My stomach felt queer. I knew they were for me. And they were. Honestly, how can this Dodeca even imagine I might want eight cows? Cows are not in the least romantic. Their noses run and they drop cowpats all the time as they walk. They dropped more cowpats through Stepdaddy Five’s nice hallway as I showed the lot of them out into his garden. I said to the girls, ‘If you want to stay, this house has fourteen bedrooms and there’s a pizza takeaway down the road. Feel free.’ I was feeling more than a little light-headed by then. The parrots don’t help.

Now it’s got worse. Mr Wikinson arrived half an hour after the cows and bawled me out for allowing a herd of cows to trample his lawn. I said I would get rid of them as soon as I could. I was going to phone Mother and extract this Dodeca’s phone number from her and then phone him and tell him to come and take his livestock away. And see how he liked it. Before I could, though, a severe woman with a mighty bosom turned up on the doorstep, saying she was from the Bird Protection Trust and that my neighbours across the street had reported me for cruelty to birds. They had, she said, counted one hundred and seven various birds being delivered to my flat— busybodies!—where they were certainly overcrowded. I was to release them to better quarters, she said, or be liable for prosecution.

After Mr Wilkinson, she was the last straw. I told her to get the hell out.

January 3rd 2234

No, the last straw was today. I did phone Mother last night and she did, after a lot of squirming, give me Dodeca’s private number. The trouble was that I didn’t know what to say, and all these parrots make it so difficult to think—not to speak of yet another swan versus goose fight erupting every five minutes. My God those birds can be vicious! Then I sat on an egg when I started to phone Dodeca and gave up. I said I’d do it today.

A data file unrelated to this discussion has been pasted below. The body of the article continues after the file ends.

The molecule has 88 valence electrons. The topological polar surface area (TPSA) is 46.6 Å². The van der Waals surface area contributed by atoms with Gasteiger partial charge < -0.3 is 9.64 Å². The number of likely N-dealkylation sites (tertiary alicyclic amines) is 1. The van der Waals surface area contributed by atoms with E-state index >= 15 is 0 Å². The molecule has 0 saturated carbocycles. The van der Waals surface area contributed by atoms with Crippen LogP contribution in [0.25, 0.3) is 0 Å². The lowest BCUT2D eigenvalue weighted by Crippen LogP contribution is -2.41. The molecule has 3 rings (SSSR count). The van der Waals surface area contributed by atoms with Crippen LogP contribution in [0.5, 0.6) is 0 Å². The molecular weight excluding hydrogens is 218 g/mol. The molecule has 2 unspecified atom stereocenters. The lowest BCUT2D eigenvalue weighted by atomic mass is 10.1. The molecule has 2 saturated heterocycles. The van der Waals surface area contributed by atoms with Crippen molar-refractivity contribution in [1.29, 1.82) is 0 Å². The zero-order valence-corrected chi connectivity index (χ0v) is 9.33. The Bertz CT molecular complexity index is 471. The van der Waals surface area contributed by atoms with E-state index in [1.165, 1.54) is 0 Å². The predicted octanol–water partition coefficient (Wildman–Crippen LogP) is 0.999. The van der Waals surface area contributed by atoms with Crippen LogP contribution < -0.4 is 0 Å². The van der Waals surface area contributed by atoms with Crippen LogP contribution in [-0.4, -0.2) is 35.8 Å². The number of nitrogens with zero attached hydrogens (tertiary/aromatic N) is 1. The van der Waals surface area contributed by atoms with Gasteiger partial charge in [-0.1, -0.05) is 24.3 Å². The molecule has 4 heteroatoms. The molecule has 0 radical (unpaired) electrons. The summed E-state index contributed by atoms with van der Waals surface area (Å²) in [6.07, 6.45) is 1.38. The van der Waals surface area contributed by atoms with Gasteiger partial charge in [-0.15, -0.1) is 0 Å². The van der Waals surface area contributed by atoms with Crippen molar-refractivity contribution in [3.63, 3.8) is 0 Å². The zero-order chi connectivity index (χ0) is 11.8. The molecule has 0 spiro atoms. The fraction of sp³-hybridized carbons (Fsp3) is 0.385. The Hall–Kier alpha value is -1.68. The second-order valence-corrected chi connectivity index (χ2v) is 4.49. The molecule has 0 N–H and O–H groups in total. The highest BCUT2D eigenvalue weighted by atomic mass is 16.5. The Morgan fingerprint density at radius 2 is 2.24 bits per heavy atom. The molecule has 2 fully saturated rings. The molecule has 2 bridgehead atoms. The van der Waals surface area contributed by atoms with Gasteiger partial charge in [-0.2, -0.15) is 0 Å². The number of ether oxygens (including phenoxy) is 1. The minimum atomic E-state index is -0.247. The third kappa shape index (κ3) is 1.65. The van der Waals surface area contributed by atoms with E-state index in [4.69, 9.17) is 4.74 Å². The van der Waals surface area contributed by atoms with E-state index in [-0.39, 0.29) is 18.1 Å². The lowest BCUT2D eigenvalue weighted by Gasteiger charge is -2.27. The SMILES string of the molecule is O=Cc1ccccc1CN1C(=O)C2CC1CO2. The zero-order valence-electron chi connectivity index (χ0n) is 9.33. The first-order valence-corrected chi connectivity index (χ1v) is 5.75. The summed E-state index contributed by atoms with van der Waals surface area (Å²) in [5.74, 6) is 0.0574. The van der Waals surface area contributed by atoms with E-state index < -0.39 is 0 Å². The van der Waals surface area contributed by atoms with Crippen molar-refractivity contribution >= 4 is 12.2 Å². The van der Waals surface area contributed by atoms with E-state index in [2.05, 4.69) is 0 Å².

Today started with those cowgirls coming round here whining and whingeing. There were beds, but no sheets or blankets next door, they said, and it was not what they were used to. And where did they put the twenty gallons of milk? I said pour it away, why not? And they said it was a waste. Anyway, I got rid of them in the end, but only by ordering a stack of sheets and blankets online, which cost a bomb.

Then the bird deliveries began. By then we were almost out of birdfeed, so I ushered this lot, swans included, into Stepdaddy’s Five’s garden and raced off to the corner shop. They only had canary food, so I bought all they had of that. I was staggering towards my flat with it when I saw an entirely new sort of van drawing up and Housebot, that traitor, blandly opening my front door to it. The men in it began unloading and putting together a large number of frameworks. I crossed the road and asked them what the hell they were doing.

They said, ‘Out of the way, miss. We have to get all these into this flat here.’

I said, ‘But what are they?’ ‘Trampolines, miss,’ they said.

This caused me to bolt into my flat and race about scattering canary food and looking for that list Liam gave me. I found it just as they manoeuvered the first trampoline in. There were supposed to be nine of them. How they thought they were going to fit them in I have no idea. As I opened the list, one of the men got attacked by the broody goose on the sofa and they all went outside to let it settle down. Liam had written, ‘Ninth day: Nine lords a-leaping; Tenth day: Ten ladies dancing; Eleventh Day: Eleven pipers piping…’